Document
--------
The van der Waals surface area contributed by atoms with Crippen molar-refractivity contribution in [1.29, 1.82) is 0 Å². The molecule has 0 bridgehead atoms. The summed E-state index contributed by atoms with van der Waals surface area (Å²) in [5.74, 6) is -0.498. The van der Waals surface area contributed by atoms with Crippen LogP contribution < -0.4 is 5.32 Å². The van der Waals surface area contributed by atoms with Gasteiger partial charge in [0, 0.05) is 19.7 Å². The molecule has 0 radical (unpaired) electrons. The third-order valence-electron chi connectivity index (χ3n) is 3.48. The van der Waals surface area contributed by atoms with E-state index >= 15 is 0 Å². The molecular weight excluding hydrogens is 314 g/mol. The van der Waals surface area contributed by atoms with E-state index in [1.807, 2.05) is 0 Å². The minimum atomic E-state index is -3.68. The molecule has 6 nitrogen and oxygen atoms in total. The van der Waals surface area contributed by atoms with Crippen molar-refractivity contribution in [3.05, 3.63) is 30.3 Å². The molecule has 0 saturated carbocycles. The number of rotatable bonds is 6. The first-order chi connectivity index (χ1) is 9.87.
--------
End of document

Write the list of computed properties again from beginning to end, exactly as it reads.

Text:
The van der Waals surface area contributed by atoms with Crippen molar-refractivity contribution in [1.29, 1.82) is 0 Å². The molecule has 0 bridgehead atoms. The summed E-state index contributed by atoms with van der Waals surface area (Å²) in [5.74, 6) is -0.498. The van der Waals surface area contributed by atoms with Crippen LogP contribution < -0.4 is 5.32 Å². The van der Waals surface area contributed by atoms with Gasteiger partial charge in [0, 0.05) is 19.7 Å². The molecule has 0 radical (unpaired) electrons. The third-order valence-electron chi connectivity index (χ3n) is 3.48. The van der Waals surface area contributed by atoms with E-state index >= 15 is 0 Å². The molecular weight excluding hydrogens is 314 g/mol. The van der Waals surface area contributed by atoms with E-state index in [1.807, 2.05) is 0 Å². The minimum atomic E-state index is -3.68. The molecule has 6 nitrogen and oxygen atoms in total. The van der Waals surface area contributed by atoms with Crippen molar-refractivity contribution in [3.05, 3.63) is 30.3 Å². The molecule has 0 saturated carbocycles. The number of rotatable bonds is 6. The first-order chi connectivity index (χ1) is 9.87.